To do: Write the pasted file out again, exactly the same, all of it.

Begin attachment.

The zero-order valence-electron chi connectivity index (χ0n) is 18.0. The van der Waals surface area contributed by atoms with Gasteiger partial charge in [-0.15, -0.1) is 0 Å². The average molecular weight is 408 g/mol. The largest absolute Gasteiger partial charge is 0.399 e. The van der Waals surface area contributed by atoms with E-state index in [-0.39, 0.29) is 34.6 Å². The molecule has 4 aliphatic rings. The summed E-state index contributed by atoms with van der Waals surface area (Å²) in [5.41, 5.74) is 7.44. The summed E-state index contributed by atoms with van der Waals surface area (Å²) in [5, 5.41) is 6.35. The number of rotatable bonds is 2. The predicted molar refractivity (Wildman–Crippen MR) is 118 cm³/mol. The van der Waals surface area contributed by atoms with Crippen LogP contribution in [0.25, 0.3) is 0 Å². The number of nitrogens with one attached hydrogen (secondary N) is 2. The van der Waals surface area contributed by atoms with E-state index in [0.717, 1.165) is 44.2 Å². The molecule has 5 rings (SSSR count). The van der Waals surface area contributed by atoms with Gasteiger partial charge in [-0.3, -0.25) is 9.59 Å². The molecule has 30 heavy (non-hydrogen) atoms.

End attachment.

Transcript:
The zero-order valence-electron chi connectivity index (χ0n) is 18.0. The van der Waals surface area contributed by atoms with Gasteiger partial charge in [-0.15, -0.1) is 0 Å². The average molecular weight is 408 g/mol. The largest absolute Gasteiger partial charge is 0.399 e. The van der Waals surface area contributed by atoms with E-state index in [-0.39, 0.29) is 34.6 Å². The molecule has 4 aliphatic rings. The summed E-state index contributed by atoms with van der Waals surface area (Å²) in [5.41, 5.74) is 7.44. The summed E-state index contributed by atoms with van der Waals surface area (Å²) in [5, 5.41) is 6.35. The number of rotatable bonds is 2. The predicted molar refractivity (Wildman–Crippen MR) is 118 cm³/mol. The van der Waals surface area contributed by atoms with Crippen LogP contribution in [0.25, 0.3) is 0 Å². The number of nitrogens with one attached hydrogen (secondary N) is 2. The van der Waals surface area contributed by atoms with E-state index in [0.717, 1.165) is 44.2 Å². The molecule has 5 rings (SSSR count). The van der Waals surface area contributed by atoms with Gasteiger partial charge in [-0.3, -0.25) is 9.59 Å². The molecule has 30 heavy (non-hydrogen) atoms.